Keywords: Agglomeration; international trade; migration dynamics
    JEL: F12 R12 D51 C62 R23
    Date: 2011
  21. By: Megha Mukim
    Abstract: This paper studies the determinants of firm location choice at the district-level in India to gauge the relative importance of agglomeration economies vis-à-vis good business environment. A peculiar characteristic of the Indian economy is that the unorganised nonfarm sector accounts for 43.2% of NDP and employs 71.6% of the total workforce. I analyse National Sample Survey data that covers over 4.4 million firms, in both unorganised sectors - manufacturing and services. The empirical analysis is carried out using count models, and I instrument with land revenue institutions to deal with possible endogeneity bias. I find that buyer-suppler linkages and industrial diversity make a district more attractive to economic activity, whilst the quality and level of infrastructure are also important. I conclude that public policy may be limited in its ability to encourage relocation of informal firms.
    Keywords: Agglomeration economies, informal sector, location choice
    JEL: R12 R3 O17
    Date: 2011–03
  22. By: Max Nathan
    Abstract: British cities have a surprisingly long history of cultural diversity. Recently they have become significantly more multicultural, with 'super-diversity' emerging in many urban neighbourhoods. Public interest in these changes is high, but there has been little research assessing their impacts. This paper makes two contributions to the field. First, it assembles new data on UK urban areas 2001-6, using an innovative cultural-ethno-linguistic (CEL) measure of cultural diversity alongside more traditional measures. Second, it tests links between diversity, wages and employment rates at the urban level. As suggested by theory and international evidence, I find some positive associations between super-diversity and UK urban economic performance.
    Keywords: cities, demography, migration, culture, cultural diversity, super-diversity, urbaneconomies, growth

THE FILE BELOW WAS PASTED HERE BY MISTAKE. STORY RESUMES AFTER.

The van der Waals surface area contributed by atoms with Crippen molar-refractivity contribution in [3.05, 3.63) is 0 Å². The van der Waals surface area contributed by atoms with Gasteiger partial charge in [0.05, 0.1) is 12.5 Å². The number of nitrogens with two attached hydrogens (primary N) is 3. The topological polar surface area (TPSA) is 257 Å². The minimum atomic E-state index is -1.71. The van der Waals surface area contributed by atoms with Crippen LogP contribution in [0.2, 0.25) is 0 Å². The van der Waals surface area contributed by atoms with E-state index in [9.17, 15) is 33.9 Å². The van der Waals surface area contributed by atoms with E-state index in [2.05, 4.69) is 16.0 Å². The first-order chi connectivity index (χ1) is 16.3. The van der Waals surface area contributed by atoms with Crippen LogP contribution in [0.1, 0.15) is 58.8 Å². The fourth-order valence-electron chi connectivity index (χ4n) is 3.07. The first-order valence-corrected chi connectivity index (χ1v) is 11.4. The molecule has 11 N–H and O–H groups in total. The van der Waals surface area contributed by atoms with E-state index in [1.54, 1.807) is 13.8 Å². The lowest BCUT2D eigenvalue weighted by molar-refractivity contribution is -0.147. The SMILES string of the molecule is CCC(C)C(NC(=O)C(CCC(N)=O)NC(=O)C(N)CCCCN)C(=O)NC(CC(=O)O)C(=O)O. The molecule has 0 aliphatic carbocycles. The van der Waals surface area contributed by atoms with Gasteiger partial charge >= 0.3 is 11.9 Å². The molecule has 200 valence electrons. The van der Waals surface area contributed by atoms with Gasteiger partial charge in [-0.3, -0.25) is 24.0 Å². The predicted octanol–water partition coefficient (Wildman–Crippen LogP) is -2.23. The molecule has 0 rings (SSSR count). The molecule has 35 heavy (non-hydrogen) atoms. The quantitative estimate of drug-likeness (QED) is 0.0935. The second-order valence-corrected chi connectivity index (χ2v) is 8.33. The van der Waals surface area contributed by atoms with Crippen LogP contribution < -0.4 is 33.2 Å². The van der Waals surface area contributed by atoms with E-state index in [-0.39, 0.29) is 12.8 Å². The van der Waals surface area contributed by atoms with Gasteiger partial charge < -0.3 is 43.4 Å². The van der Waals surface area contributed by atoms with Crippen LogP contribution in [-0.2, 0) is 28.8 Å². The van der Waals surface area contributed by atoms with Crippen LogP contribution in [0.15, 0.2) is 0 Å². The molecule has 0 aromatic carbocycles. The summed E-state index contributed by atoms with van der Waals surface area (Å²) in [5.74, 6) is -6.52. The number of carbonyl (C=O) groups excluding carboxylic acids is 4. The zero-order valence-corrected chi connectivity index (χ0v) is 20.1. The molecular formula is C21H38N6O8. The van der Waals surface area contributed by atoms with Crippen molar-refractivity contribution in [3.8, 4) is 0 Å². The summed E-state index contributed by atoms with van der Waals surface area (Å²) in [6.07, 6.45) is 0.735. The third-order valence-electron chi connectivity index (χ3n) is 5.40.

JEL: J15 J61 O18 R11 R23
    Date: 2011–02
  23. By: Raghbendra Jha; Woojin Kang; Hari K. Nagarajan
    Abstract: In India an important policy initiative has been the devolution of financial responsibilities to village level local governments called the Panchayats. The Preamble to this initiative is two fold. First such devolution would not only lead to increased public expenditure but also such expenditures being targeted in a manner consistent with the preferences and needs of the local population. Second, the local tax base would widen, thereby reducing the magnitude of the equalization transfers. However, the incentive structures behind the granting of such additional financial powers have been inadequately articulated. The results have been in the form of reduction in taxes collected, as well as a perceived shrinking of the tax base. These outcomes are posited by us to be due to ignoring the impact of cost of collecting taxes, as well as perverse impacts of devolution of expenditure decisions on local wages and profits. The extant literature has been so far unable to adequately explain the perverse outcomes of devolution especially where reactions to local tax efforts to transfers from the higher level governments are concerned. This paper has attempted to fill this gap. It models and measures the cost of taxation and uses this and the ratio of transfers that augment the local wage rate to those that do not, after controlling for a number of other village level characteristics, to explain tax collected at the local level within a framework that allows for mutual endogeneity of tax collected and transfers. We find that both the cost of tax collection and the ratio of transfers that augment the local wage rate to those that do not have a significant negative effect on tax collection, thus validating the conclusions of the theoretical model developed in this paper. Several policy conclusions are derived.
    Keywords: Devolution, Incentive Effects, Equalizing transfers, Panchayats and Local Government
    JEL: H71 H77
    Date: 2011